Earth Day 2009

Solar powerToday is Earth Day. There are many things we can do to be good caretakers of this planet and to be ever more aware of the impact human activity has on the environment. It wasn’t until recently that I became aware of how much electricity I waste in a typical day. With all our appliances, computers, and lights left on and unattended during the day, electricity simply escapes into the ether and is never recouped.

According to Energy Information Administration, the government’s official energy record-keeping office, the average American home uses about 936 kilowatthours (kWh) in 2007. At home, refrigerators are biggest consumers of electricity (about 14 percent of that 936 kWh).There are calculators that estimate how much electricity you use in a typical day. And if you want to measure exactly how much electricity household appliances use, this little gadget does the trick. But one has to wonder whether this device itself would eat up a lot of electricity.

For myself, the largest amount of electricity I use is lighting. Because I’m a night owl, having lights on for long periods of time late into the evening and the morning hours really adds up financially and also contributes to waste. Switching to compact fluorescent lights (CFLs) certainly saves energy. I’ve also switched to LED lights for my reading light. Granted, these lights are pricier to purchase, but the initial investment is well worth the reduced footprint on the environment, power production and waste.

One way to reduce impact on electricity production is to go off the power grid. My friend Rob sent me some cool information about installing solar panels for my house. A simple 2 kilowatt solar panel system will save about 191 kWh per month and reduce about 3,300 pounds of carbon dioxide. This is also the equivalent of planting of about 1 acre of trees. Of course there are some caveats: such system works well in sunny geographic areas. And the system is not cheap. After rebates and tax incentives, an 2 kilowatt solar panel system costs around $10,000. Again, the question we need to ask: is such investment worthwhile in light of the reduced impact and footprint on the environment?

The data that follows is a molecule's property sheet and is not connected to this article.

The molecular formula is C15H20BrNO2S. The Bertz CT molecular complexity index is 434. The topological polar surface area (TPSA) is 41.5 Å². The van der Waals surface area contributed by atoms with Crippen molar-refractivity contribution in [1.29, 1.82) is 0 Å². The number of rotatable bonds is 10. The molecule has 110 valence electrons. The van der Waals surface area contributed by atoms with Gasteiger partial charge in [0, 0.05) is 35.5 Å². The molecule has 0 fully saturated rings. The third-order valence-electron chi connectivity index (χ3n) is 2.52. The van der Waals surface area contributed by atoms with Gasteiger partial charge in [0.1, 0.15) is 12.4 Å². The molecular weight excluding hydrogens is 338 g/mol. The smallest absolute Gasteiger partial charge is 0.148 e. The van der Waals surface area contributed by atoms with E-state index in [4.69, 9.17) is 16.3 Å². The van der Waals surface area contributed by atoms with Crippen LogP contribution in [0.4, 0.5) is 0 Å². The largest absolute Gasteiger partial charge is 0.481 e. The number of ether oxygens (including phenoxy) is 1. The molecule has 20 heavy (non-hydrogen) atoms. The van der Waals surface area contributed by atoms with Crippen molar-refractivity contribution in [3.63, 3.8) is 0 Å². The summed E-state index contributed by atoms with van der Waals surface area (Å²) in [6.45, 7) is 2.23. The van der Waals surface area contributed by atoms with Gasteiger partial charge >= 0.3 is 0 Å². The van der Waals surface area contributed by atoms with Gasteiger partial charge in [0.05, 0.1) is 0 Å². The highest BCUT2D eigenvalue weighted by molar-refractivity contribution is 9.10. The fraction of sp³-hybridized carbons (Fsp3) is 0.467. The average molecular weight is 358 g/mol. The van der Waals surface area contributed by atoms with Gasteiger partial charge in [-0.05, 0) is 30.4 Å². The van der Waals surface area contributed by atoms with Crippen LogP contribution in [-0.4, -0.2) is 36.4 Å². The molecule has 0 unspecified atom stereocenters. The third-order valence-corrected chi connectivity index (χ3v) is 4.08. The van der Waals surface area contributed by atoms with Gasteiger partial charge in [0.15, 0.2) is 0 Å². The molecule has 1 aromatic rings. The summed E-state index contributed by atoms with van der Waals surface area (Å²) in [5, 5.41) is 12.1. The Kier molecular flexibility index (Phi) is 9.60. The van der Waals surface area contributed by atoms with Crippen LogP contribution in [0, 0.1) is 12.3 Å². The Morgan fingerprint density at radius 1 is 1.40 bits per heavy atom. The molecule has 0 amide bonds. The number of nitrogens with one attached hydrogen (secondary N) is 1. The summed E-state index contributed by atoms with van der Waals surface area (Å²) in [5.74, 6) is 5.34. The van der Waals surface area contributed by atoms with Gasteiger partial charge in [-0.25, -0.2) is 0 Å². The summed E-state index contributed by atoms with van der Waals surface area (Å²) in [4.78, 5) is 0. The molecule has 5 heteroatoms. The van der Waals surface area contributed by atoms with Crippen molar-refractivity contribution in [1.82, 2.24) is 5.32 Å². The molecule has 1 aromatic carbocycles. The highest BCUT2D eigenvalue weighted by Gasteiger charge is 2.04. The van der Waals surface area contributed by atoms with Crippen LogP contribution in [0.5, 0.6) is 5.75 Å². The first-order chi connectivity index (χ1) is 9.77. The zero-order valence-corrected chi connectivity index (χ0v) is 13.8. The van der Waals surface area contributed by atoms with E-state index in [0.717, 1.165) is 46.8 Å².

How are you celebrating this Earth Day?

†See http://tonto.eia.doe.gov/ask/electricity_faqs.asp

2 Responses Subscribe to comments


  1. Clarence

    I tend to keep my computer on for days and days. Sometimes doing some maintenance on it but most of the time, nothing at all. I think turning off our computers saves alot of energy. I’m going to start that soon :). Thank you for the info about solar panels, that’s awesome!

    May 07, 2009 @ 11:25 am


  2. Hiroyuki

    This is good news. Yes, the panels of today might not be very eeifcifnt. However, as it is being use more often in many homes or countries, there will be a continuous development making it more eeifcifnt than what they are today.Take for instance computers, in the 60s computers were as big as a house while performing very slow. Look at computers today, they’re thin, portable, every eeifcifnt and extremely fast.I see solar energy development in the same way.

    Sep 17, 2015 @ 1:15 pm

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